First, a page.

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CARBAZOLE

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The Chemical Identifier fields include common identification numbers, the NFPA diamond, U.S. Department of Transportation hazard labels, and a general description of the chemical. The information in CAMEO Chemicals comes from a variety of data sources.
CAS Number UN/NA Number
  • 86-74-8
none
DOT Hazard Label USCG CHRIS Code
data unavailable none
NIOSH Pocket Guide International Chem Safety Card
none none
NFPA 704
data unavailable
General Description
PHYSICAL DESCRIPTION: White crystals, plates, leaflets or light tan powder. Sublimes readily. Exhibits strong fluorescence and long phosphorescence on exposure to ultraviolet light. (NTP, 1992)

The Hazard fields include special hazard alerts, air and water reactions, fire hazards, health hazards, a reactivity profile, and details about reactive groups assignments and potentially incompatible absorbents. The information in CAMEO Chemicals comes from a variety of data sources.
Reactivity Alerts
none
Air & Water Reactions
Insoluble in water.
Fire Hazard
Flash point data for this chemical are not available; however, it is probably combustible. (NTP, 1992)
Health Hazard
SYMPTOMS: Symptoms of exposure to this compound may include irritation. It may cause allergic reactions. It may also cause dermatitis, bronchitis, coughing, dyspnea and respiratory distress.

ACUTE/CHRONIC HAZARDS: This compound may be harmful by ingestion, inhalation and skin absorption. It may cause irritation. When heated to decomposition it emits toxic fumes of carbon monoxide, carbon dioxide and nitrogen oxides. (NTP, 1992)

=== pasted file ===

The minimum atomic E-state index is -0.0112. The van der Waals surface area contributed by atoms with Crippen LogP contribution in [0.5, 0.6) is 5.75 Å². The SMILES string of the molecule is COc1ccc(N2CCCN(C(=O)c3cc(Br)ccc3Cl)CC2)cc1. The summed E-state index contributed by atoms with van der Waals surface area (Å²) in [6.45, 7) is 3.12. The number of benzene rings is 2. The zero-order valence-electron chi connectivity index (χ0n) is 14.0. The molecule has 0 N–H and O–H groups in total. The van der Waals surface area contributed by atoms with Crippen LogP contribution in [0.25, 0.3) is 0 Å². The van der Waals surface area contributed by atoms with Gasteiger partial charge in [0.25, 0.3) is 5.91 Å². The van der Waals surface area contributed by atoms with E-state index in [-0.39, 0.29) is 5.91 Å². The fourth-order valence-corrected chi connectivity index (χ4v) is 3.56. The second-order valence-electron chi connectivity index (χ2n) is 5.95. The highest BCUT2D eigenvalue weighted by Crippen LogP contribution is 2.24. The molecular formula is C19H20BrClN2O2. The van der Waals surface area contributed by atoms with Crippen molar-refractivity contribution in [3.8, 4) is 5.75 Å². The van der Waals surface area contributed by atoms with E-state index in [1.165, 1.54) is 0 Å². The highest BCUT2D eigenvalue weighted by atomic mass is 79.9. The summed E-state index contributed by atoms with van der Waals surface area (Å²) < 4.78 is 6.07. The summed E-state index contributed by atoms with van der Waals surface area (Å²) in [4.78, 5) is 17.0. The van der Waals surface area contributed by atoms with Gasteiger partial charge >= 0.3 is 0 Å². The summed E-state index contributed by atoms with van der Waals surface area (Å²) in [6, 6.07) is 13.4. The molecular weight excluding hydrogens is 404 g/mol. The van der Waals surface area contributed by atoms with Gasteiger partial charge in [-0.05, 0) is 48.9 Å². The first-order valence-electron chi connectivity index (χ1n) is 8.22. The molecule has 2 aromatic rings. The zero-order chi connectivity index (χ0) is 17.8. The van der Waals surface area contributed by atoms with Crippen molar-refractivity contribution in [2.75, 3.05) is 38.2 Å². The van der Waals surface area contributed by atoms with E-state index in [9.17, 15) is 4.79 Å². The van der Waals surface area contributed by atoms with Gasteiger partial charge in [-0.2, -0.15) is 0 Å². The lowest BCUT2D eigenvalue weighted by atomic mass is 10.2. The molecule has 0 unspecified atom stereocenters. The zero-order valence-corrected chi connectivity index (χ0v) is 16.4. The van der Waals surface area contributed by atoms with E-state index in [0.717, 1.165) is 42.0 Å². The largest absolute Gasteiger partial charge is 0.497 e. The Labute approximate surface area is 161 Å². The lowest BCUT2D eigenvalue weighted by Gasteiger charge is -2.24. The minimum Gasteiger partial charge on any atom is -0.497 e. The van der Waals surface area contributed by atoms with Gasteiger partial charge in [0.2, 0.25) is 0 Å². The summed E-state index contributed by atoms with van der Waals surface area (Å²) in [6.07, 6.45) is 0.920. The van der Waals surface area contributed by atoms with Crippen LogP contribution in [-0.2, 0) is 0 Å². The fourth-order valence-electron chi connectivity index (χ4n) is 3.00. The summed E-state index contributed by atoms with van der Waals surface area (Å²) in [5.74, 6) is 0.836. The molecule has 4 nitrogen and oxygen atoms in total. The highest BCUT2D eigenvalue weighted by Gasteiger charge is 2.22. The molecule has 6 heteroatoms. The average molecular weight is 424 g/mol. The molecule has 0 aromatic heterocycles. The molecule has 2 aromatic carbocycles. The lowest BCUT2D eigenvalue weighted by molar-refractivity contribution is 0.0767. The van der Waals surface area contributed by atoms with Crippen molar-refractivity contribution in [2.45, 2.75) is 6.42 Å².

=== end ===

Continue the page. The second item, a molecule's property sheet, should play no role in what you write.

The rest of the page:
Reactivity Profile
CARBAZOLE is an extremely weak base. It is incompatible with strong oxidizing agents. It reacts with nitrogen oxides. Potassium hydroxide fusion yields a salt. (NTP, 1992)
Belongs to the Following Reactive Group(s)
Potentially Incompatible Absorbents

Use caution: Liquids with this reactive group classification have been known to react with the absorbent listed below. More info about absorbents, including situations to watch out for...

  • Mineral-Based & Clay-Based Absorbents

The Response Recommendation fields include isolation and evacuation distances, as well as recommendations for firefighting, non-fire response, protective clothing, and first aid. The information in CAMEO Chemicals comes from a variety of data sources.
Isolation and Evacuation
No information available.
Firefighting
Fires involving this material can be controlled with a dry chemical, carbon dioxide or Halon extinguisher. A water spray may also be used. (NTP, 1992)
Non-Fire Response
SMALL SPILLS AND LEAKAGE: If a spill of this chemical occurs, FIRST REMOVE ALL SOURCES OF IGNITION, then you should dampen the solid spill material with acetone and transfer the dampened material to a suitable container. Use absorbent paper dampened with acetone to pick up any remaining material. Seal your contaminated clothing and the absorbent paper in a vapor-tight plastic bag for eventual disposal. Solvent wash all contaminated surfaces with acetone followed by washing with a soap and water solution. Do not reenter the contaminated area until the Safety Officer (or other responsible person) has verified that the area has been properly cleaned.

STORAGE PRECAUTIONS: You should store this material under ambient temperatures. (NTP, 1992)
Protective Clothing
RECOMMENDED RESPIRATOR: Where the neat test chemical is weighed and diluted, wear a NIOSH-approved half face respirator equipped with a combination filter cartridge, i.e. organic vapor/acid gas/HEPA (specific for organic vapors, HCl, acid gas, SO2 and a high efficiency particulate filter). (NTP, 1992)
DuPont Tychem® Suit Fabrics
No information available.
First Aid
EYES: First check the victim for contact lenses and remove if present. Flush victim's eyes with water or normal saline solution for 20 to 30 minutes while simultaneously calling a hospital or poison control center. Do not put any ointments, oils, or medication in the victim's eyes without specific instructions from a physician. IMMEDIATELY transport the victim after flushing eyes to a hospital even if no symptoms (such as redness or irritation) develop.